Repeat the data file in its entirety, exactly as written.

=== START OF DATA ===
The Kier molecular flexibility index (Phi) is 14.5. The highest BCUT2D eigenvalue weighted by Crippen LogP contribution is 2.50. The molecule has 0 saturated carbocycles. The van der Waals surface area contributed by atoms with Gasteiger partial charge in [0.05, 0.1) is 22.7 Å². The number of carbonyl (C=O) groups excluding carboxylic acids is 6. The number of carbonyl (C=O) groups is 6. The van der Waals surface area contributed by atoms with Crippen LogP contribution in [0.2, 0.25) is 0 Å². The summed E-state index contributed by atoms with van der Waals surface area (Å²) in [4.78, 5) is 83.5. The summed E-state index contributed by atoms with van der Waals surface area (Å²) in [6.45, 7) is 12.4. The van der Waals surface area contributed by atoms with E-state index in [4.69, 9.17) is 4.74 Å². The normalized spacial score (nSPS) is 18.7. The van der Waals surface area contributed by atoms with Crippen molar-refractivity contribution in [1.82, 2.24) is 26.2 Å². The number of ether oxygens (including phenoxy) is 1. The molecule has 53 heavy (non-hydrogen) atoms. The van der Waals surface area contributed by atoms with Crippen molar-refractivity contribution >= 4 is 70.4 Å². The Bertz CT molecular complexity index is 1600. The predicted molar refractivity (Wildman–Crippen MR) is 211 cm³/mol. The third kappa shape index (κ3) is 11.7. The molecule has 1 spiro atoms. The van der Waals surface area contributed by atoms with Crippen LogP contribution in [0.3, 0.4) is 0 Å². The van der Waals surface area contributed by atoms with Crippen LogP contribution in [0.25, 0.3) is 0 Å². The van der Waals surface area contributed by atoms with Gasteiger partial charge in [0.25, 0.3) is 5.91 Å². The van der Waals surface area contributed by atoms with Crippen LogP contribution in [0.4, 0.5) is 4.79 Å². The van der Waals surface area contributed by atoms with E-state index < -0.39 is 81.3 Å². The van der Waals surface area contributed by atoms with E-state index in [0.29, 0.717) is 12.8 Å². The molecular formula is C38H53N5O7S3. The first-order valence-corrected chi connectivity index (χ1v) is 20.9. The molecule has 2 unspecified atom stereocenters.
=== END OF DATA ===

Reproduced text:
The Kier molecular flexibility index (Phi) is 14.5. The highest BCUT2D eigenvalue weighted by Crippen LogP contribution is 2.50. The molecule has 0 saturated carbocycles. The van der Waals surface area contributed by atoms with Gasteiger partial charge in [0.05, 0.1) is 22.7 Å². The number of carbonyl (C=O) groups excluding carboxylic acids is 6. The number of carbonyl (C=O) groups is 6. The van der Waals surface area contributed by atoms with Crippen LogP contribution in [0.2, 0.25) is 0 Å². The summed E-state index contributed by atoms with van der Waals surface area (Å²) in [4.78, 5) is 83.5. The summed E-state index contributed by atoms with van der Waals surface area (Å²) in [6.45, 7) is 12.4. The van der Waals surface area contributed by atoms with E-state index in [4.69, 9.17) is 4.74 Å². The normalized spacial score (nSPS) is 18.7. The van der Waals surface area contributed by atoms with Crippen molar-refractivity contribution in [1.82, 2.24) is 26.2 Å². The number of ether oxygens (including phenoxy) is 1. The molecule has 53 heavy (non-hydrogen) atoms. The van der Waals surface area contributed by atoms with Crippen molar-refractivity contribution >= 4 is 70.4 Å². The Bertz CT molecular complexity index is 1600. The predicted molar refractivity (Wildman–Crippen MR) is 211 cm³/mol. The third kappa shape index (κ3) is 11.7. The molecule has 1 spiro atoms. The van der Waals surface area contributed by atoms with Crippen LogP contribution in [0.3, 0.4) is 0 Å². The van der Waals surface area contributed by atoms with Crippen LogP contribution in [0.25, 0.3) is 0 Å². The van der Waals surface area contributed by atoms with Gasteiger partial charge in [0.25, 0.3) is 5.91 Å². The van der Waals surface area contributed by atoms with Crippen LogP contribution in [0.4, 0.5) is 4.79 Å². The van der Waals surface area contributed by atoms with E-state index < -0.39 is 81.3 Å². The van der Waals surface area contributed by atoms with E-state index in [0.29, 0.717) is 12.8 Å². The molecular formula is C38H53N5O7S3. The first-order valence-corrected chi connectivity index (χ1v) is 20.9. The molecule has 2 unspecified atom stereocenters.